It doesn't take me long, despite the large throng of people, to locate Sarah and the rest of our friends once Danny is gone; Sarah, who beams when she sees me, is dancing with her arms over her head and has clearly had more than one beer already. "Where's Danny?" she shouts in my ear, "Weren't you guys coming together after your leadership dinner?"
Wrinkling my nose at the volume of my roommate's voice, I lean away from her. "He's here," I say, "He went to look for drinks."
"Oh!" Sarah looks at me with wide eyes and I can't help smiling, as she takes considerably longer than usual to process this bit of news. Then, having finally absorbed the information, she thrusts her red cup at me. "You can have mine!" Seeing the hesitant look on my face, Sarah leans in to me so that her mouth is right next to my ear again, and screams, "It's vodka, not beer!"
Wincing away, I look into the cup; sure enough, the liquid inside is clear. I can't help being amused. "You're taking vodka shots out of this?" It's a classic red beer pong cup, and it's filled at least three-quarters of the way.
"You get drunk faster!" The song changes, the music picking up, and Sarah raises her arms over her head at once. She shimmies her hips back and forth. "Callie," she shouts, "Come on, let's dance!"
By the time Dan locates us with drinks half an hour later, Sarah and I have formed a circle several other girls who are also giggling and drunk, all of us moving madly to the music. The cup Sarah handed me is empty, and I can feel my long curls sticking to my neck with sweat. "Whoa," he says, raising his eyebrows at my roommate and I, "What've you been up to while I've been gone?"
I grin at him, reaching out and grabbing his wrist to pull him into our dancing circle. "You don't look like you're having fun!" I shout. The room hasn't started swaying yet, but I do feel deliriously happy, which is usually a sign that the bitter taste of vodka is starting to pay off. "Come on, Danny, dance!"
He laughs. "Okay, okay." Handing me a red cup, he adds, "I don't really think you need this now, but…"
I peer down at the red liquid. "What is it?"
"Hawaiian punch," Dan says. "Spiked."
"Awesome," I beam, and raise the cup to my lips. Dan looks me with a little trepidation.
"You sure you don't want to take a break?" He watches me take three massive gulps of the punch. I can just taste the bitter bite of alcohol beneath the sickly sweetness. Honestly, it tastes delicious after the straight vodka I'd downed from Sarah's cup earlier.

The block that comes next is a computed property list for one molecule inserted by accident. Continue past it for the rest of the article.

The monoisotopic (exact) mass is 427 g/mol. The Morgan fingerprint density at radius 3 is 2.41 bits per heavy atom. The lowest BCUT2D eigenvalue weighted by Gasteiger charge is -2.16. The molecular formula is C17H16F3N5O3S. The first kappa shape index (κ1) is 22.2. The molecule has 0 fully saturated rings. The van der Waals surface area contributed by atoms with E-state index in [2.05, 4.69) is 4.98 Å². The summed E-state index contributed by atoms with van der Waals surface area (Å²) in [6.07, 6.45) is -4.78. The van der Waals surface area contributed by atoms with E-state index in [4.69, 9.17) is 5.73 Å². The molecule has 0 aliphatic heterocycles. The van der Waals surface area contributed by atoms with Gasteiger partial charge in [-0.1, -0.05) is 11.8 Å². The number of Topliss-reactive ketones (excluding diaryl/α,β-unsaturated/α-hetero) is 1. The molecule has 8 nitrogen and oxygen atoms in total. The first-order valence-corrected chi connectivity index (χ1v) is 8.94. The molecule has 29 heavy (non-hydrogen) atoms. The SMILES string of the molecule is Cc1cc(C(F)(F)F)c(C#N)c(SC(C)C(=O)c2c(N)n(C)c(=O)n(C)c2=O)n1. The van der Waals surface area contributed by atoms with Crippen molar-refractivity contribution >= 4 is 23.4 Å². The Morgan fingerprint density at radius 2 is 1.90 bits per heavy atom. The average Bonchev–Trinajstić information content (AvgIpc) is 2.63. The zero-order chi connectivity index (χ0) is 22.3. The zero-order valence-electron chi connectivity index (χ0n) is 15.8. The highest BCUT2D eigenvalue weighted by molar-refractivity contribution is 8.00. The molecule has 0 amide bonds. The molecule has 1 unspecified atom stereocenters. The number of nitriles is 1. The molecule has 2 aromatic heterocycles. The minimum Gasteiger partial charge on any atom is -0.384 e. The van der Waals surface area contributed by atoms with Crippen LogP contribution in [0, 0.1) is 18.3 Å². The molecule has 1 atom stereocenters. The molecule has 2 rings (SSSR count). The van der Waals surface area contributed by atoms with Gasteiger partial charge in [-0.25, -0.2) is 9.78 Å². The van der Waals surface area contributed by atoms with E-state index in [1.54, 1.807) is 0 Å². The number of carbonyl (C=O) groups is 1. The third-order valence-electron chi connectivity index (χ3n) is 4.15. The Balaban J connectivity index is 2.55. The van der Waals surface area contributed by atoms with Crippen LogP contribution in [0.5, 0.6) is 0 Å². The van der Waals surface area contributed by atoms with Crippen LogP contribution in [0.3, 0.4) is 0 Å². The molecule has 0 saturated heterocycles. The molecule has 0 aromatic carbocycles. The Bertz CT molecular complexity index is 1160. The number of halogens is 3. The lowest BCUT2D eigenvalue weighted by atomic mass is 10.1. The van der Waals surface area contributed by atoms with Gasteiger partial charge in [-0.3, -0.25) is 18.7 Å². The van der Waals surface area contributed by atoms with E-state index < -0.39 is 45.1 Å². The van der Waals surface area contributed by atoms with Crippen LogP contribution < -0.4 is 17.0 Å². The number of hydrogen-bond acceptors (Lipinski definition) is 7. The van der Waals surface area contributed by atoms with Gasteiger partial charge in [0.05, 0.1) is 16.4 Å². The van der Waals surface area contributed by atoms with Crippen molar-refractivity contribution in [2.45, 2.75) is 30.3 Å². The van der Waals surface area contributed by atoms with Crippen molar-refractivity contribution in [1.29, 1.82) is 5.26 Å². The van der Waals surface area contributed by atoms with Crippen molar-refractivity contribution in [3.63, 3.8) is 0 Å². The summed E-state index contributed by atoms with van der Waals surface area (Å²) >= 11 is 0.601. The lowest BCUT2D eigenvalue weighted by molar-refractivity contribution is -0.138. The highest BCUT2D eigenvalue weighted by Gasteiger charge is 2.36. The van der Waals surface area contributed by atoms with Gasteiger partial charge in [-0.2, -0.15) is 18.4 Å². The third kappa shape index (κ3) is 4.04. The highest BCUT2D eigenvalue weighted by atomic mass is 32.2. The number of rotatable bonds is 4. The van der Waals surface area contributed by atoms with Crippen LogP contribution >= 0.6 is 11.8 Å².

I widen my eyes at him. "I haven't had that much," I say, though my words are somewhat belied by the fact that I can already feel the flush in my cheeks.
"Danny!" shouts a voice from behind him, and we both turn to see Jake Landers heading towards us, wearing a blue soccer jersey and holding a beer in his hand. He is grinning at Dan, and holds his hand up for a high-five. "Hey man, how's it going?"
"Hey," Dan smiles. He slaps hands with Jake. "I'm good, man. How are you?"
"Great." Jake grins at me and then turns his attention back to Dan. "I'm great."
Dan seems amused by this. "Well hey man, that's good to hear -"
I turn my back on them as they continue to talk, ready to go back to dancing with my friends.
The rest of the party passes in much of a blur; some time after I finish my Hawaiian punch, Jake Landers takes my hand and I being dancing with him. Sometime after that he begins nuzzling the side of my neck, which I let him do for a while because he has dark hair and the most piercing blue eyes – and I love blue eyes –
Sometime after that I pull away from Jake Landers, because even though he is undeniably attractive and friendly and all-around a pretty decent guy, I've never really been one for hooking up and I still have just enough of my wits about me to remember this. I stumble onto the back porch to get some air because it's so stuffy inside, and there's a couple leaning against the deck railing with their arms intertwined. They are murmuring to each other in low voices, and I am so hot and sweaty that I wouldn't even have minded third-wheeling their private tete-a-tete to spend some time in the cool air outside, except for the fact that they are also smoking, and I hate smoke.